The current turmoil over union rights in Wisconsin as well as the overall economic challenges facing both public and private organizations should provide a springboard for altering the way we do business.
While I am not suggesting abolishing unions, I believe there is an opportunity for significant change in employee relations at this pivotal time. This change could have wide spread implications leading to increased fiscal accountability, higher productivity and greater employee engagement.
In a recent New York Timestitled, “Why Your Boss is Wrong About You,” Samuel Culbert argues that one way to do this is by doing away with performance reviews because they are entirely unfair. Performance reviews are too focused on pleasing the boss rather than achieving results, he says.
“They are an intimidating tool that makes employees too scared to speak their minds, lest their criticism come back to haunt them in their annual evaluations,” writes Culbert. “They almost guarantee that the owners — whether they be taxpayers or shareholders — will get less bang for their buck.”
Culbert is a professor in the Anderson School of Management at the University of California, Los Angeles, and the author of “Get Rid of the Performance Review! How Companies Can Stop Intimidating, Start Managing — and Focus on What Really Matters.”
As I wrote in a previous post, performance reviews are all too often an HR necessity rather than an opportunity to improve performance and strengthen relationships between managers and employees. New methods such as Results Only Work Environment or ROWE can be helpful in holding the employee more responsible for achieving results.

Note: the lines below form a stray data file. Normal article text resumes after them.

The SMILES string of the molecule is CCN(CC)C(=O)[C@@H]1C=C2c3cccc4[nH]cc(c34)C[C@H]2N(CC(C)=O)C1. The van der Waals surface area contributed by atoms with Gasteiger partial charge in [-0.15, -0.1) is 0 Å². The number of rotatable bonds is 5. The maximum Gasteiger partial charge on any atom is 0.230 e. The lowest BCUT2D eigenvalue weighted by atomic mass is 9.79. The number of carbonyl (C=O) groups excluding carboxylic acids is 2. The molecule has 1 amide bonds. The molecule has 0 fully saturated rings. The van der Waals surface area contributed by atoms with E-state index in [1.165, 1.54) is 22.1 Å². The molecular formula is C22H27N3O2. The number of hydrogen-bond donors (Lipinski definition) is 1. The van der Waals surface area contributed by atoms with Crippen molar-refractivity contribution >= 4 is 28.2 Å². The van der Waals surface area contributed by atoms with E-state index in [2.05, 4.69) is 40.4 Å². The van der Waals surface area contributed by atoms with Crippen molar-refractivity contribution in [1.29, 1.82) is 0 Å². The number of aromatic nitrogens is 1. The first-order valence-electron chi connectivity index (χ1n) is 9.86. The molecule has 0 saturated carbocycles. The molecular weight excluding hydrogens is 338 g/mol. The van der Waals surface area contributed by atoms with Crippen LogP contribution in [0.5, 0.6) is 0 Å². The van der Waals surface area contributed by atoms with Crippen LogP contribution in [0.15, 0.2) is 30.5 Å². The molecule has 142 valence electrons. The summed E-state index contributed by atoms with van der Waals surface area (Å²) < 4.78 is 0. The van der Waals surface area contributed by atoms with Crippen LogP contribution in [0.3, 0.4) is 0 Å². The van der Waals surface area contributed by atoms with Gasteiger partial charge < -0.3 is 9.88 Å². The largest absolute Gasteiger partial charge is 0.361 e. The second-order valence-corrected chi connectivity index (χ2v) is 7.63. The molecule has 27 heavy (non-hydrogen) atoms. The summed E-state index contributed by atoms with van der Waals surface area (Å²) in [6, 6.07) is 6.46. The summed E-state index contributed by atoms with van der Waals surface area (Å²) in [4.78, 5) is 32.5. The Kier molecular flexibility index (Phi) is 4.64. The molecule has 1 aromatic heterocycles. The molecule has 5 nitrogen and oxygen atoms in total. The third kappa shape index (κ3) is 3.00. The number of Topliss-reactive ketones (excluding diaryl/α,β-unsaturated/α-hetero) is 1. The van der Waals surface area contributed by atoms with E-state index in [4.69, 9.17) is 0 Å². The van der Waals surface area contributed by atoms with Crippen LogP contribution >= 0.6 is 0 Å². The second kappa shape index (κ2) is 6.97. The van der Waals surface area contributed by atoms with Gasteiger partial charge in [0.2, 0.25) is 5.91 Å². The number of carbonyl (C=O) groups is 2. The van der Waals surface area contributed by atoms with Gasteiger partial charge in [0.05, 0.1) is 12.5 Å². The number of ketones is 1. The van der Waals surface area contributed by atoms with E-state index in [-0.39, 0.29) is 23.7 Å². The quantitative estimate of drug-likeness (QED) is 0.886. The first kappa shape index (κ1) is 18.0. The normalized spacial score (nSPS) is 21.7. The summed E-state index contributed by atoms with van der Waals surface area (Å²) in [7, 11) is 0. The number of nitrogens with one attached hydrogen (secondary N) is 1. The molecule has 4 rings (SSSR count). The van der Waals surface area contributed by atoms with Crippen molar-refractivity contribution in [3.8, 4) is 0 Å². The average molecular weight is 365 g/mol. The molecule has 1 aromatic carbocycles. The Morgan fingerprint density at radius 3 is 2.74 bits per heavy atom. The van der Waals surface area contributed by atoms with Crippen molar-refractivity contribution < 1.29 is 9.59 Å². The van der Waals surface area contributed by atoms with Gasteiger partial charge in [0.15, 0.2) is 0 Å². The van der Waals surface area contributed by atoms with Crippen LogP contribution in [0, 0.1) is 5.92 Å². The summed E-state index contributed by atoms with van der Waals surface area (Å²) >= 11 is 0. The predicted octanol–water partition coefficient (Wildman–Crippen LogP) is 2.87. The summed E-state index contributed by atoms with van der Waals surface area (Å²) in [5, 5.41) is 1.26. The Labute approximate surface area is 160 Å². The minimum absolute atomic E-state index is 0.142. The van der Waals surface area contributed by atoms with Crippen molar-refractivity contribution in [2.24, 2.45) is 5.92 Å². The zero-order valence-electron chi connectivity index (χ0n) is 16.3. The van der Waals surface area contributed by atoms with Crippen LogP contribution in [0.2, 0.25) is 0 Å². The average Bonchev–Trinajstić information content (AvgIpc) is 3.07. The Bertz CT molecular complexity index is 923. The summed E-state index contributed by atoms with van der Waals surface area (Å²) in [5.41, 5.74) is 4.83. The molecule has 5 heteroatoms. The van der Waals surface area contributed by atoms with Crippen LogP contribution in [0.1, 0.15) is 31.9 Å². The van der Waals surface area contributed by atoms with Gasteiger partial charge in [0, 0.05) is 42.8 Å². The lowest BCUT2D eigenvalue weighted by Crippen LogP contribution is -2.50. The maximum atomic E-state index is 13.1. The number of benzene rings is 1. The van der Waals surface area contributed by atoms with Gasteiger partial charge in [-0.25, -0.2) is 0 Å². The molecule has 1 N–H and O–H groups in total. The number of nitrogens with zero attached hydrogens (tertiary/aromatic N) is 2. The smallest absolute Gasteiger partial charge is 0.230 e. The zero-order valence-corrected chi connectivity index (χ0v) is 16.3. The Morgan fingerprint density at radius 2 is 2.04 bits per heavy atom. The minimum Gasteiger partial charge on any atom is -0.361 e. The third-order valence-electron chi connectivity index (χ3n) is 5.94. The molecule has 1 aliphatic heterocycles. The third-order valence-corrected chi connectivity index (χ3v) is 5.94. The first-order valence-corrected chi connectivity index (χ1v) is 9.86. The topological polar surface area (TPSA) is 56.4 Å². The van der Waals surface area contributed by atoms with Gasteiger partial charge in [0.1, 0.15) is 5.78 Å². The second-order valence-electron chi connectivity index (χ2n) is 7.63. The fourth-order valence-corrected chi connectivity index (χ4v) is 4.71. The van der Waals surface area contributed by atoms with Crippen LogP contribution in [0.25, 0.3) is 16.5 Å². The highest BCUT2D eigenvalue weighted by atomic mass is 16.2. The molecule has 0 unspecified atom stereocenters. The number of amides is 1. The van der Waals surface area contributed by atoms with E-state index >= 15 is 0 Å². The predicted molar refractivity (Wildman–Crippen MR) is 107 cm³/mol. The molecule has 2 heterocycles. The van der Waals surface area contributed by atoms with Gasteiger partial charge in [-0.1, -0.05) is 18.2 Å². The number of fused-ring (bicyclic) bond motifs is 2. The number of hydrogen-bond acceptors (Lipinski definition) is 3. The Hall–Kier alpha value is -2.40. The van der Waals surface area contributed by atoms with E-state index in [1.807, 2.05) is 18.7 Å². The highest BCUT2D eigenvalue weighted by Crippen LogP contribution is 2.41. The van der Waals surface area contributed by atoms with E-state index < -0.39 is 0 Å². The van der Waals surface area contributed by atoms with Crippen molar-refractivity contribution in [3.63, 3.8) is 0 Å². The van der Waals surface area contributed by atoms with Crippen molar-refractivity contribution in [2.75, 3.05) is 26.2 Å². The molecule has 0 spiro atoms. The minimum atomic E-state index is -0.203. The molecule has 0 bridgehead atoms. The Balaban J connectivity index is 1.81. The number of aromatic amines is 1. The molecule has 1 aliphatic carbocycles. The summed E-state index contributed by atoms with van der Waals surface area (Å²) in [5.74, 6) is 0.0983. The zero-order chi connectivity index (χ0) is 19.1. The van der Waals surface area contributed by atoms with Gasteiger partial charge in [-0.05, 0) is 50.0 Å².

Culbert suggests taking this ROWE methodology a bit further in what he sites as performance previews, which are a way to hold both boss and his subordinate accountable for setting goals and achieving results. A true partnership can then exist between supervisor and employee to reach goals that are based on shared interests and responsibility.
Once goals are established, the decision regarding how the work gets done can be made between the two people most responsible for it and independent from the organization. This relationship is based on mutual respect and can capitalize on the unique strengths and knowledge available rather than from some objective standard found in boilerplate review paperwork.
I once held a position where, despite my success in achieving the financial-based, project targets in the management by objectives (MBOs) agreed to in my employment agreement, I was not given my annual bonus because my supervisor decided I had achieved these only through his intervention. Though I disagreed with his assessment, I had little recourse.
What if instead we had worked as a team and his success was also determined by the achievement of these goals? Rather than he as my supervisor determining my compensation based on his own subjective interpretation of who did what and how the work got done, he judged this purely on results?
All too often in competitive workplace environments, there is too much office politics, jockeying for position, and silo mentality that is in the way of getting the work done. Performance previews may provide a viable alternative to performance reviews, especially if they lead to increased communication, teamwork and achieving the organization’s goals.
The current economic crisis provides us with a great opportunity to revamp the way we do business and implement a win-win solution such as performance previews.
I welcome comments on how your organization would benefit or suffer from such a change in the way to evaluate employees.